Hobbema walks for awareness

Walking is an easy way to stay healthy and support your community. On May 23, approximately 550 members of the Hobbema community gathered at the Maskwacis Health Services for a two-kilometer Inter-Tribal Diabetes Walk to focus on staying healthy.

  • May. 27, 2008 2:00 p.m.
Claude Saddleback watches as Bert Bull has his blood sugar tested by Terri Potts

Claude Saddleback watches as Bert Bull has his blood sugar tested by Terri Potts

By Tiffany Williams

Editor

Walking is an easy way to stay healthy and support your community. On May 23, approximately 550 members of the Hobbema community gathered at the Maskwacis Health Services for a two-kilometer Inter-Tribal Diabetes Walk to focus on staying healthy.

Patricia Goodwill Littlechild, executive director of the Maskwacis Health Services thinks that diabetes is a disease that is prevalent in Indigenous people of the world.

“It affects everyone and the walk is to prevent diabetes,” said Goodwill Littlechild. “At my age I would really like to ask the young people to take care of themselves and eat healthy and stay healthy. Type 2 diabetes is preventable if you live a healthy lifestyle.”

The main goal of the walk was awareness and how to live a healthy lifestyle. It was a fun morning with the Muskwachees radio station providing music to get the walkers ready for their trek.

Cliff Potts from the Samson Band was ready to get out and walk and help educate people who were there by leading by example.

“More than anything I’m here to promote diabetes awareness,” said Potts. “My family is susceptible to it and we have made more of an effort in the last few years to eat healthy.”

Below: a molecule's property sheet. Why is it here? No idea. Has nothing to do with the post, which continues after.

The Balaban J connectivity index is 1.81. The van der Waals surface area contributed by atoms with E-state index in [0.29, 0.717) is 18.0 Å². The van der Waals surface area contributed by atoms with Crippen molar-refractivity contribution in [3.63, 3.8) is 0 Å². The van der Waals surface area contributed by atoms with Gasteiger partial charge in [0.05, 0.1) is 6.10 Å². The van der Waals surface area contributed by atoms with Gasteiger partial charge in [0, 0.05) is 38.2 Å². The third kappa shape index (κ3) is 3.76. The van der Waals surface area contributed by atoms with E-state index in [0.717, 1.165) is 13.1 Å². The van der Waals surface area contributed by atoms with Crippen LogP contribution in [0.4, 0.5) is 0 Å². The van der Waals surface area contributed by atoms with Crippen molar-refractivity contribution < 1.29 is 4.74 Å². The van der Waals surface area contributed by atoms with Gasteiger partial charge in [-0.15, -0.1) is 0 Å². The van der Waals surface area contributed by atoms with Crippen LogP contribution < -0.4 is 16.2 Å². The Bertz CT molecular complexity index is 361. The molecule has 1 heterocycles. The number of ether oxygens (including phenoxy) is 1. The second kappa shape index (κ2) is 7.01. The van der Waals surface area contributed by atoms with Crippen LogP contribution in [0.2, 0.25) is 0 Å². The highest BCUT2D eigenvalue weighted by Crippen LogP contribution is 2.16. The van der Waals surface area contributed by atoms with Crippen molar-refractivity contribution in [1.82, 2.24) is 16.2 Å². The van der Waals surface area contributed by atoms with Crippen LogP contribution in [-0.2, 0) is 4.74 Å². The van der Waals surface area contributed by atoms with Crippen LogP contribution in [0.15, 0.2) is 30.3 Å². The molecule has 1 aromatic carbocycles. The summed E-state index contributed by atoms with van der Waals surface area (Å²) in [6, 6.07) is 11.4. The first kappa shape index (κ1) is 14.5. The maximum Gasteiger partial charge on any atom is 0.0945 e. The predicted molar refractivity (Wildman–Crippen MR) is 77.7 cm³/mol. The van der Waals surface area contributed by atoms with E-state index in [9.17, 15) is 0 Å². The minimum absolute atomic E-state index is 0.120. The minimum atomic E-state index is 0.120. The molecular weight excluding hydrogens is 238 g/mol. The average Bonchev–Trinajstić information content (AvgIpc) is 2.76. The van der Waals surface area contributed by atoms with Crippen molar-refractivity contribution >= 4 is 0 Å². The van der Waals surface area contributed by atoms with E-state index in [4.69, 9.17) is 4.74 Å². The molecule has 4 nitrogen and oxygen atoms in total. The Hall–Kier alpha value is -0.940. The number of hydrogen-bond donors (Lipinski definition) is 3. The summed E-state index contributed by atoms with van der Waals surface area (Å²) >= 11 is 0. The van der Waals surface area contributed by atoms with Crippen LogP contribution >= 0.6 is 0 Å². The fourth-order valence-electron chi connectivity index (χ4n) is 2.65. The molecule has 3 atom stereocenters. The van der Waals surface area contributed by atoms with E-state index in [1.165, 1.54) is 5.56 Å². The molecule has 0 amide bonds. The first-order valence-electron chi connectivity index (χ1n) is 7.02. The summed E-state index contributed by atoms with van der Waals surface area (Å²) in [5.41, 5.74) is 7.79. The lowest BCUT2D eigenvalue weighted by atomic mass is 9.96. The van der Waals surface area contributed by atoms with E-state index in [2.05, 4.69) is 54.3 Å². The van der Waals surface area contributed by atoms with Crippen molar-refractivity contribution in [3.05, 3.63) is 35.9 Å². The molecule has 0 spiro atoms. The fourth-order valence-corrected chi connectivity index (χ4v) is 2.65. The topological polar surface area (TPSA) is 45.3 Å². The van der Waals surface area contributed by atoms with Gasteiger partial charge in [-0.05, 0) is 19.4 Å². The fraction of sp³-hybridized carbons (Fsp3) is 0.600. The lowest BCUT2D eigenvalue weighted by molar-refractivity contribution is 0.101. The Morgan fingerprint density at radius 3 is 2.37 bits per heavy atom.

The health services also set up a testing area where young and old could get their blood sugar tested and get more information about the complex metabolic disorder.

Mary Moonias, Elder of Louis Bull and a certified Cree language teacher thinks it is very important to teach children the importance of living healthy.

“We should advise our young people to go back to traditional foods like picking berries and storing them for the winter, planting gardens and storing them. All of this takes exercise, dancing in pow wows is another way to stay active.”

Type 2 diabetes is where the pancreas may not be producing enough insulin or it might not be using the available insulin very well. There are many options available to someone with Type 2 diabetes including meal plans, pills or insulin injections.

Bert Bull, from the Louis Bull Council, has been with the walk since the start and also thinks that it is important to go back to traditional ways.

“Long ago sugar was not a part of our diet and we need to relay the message to the younger generation that they need to live healthy because they are our future.”

Moonias was pleased with the walk, which is in its tenth year and thinks it is a good start for their community.

“I’m really excited about the huge turn out here. People are starting to open their eyes to living healthy,” said Moonias. “I thank the Creator for this beautiful day and this is just the beginning of our healthy community..”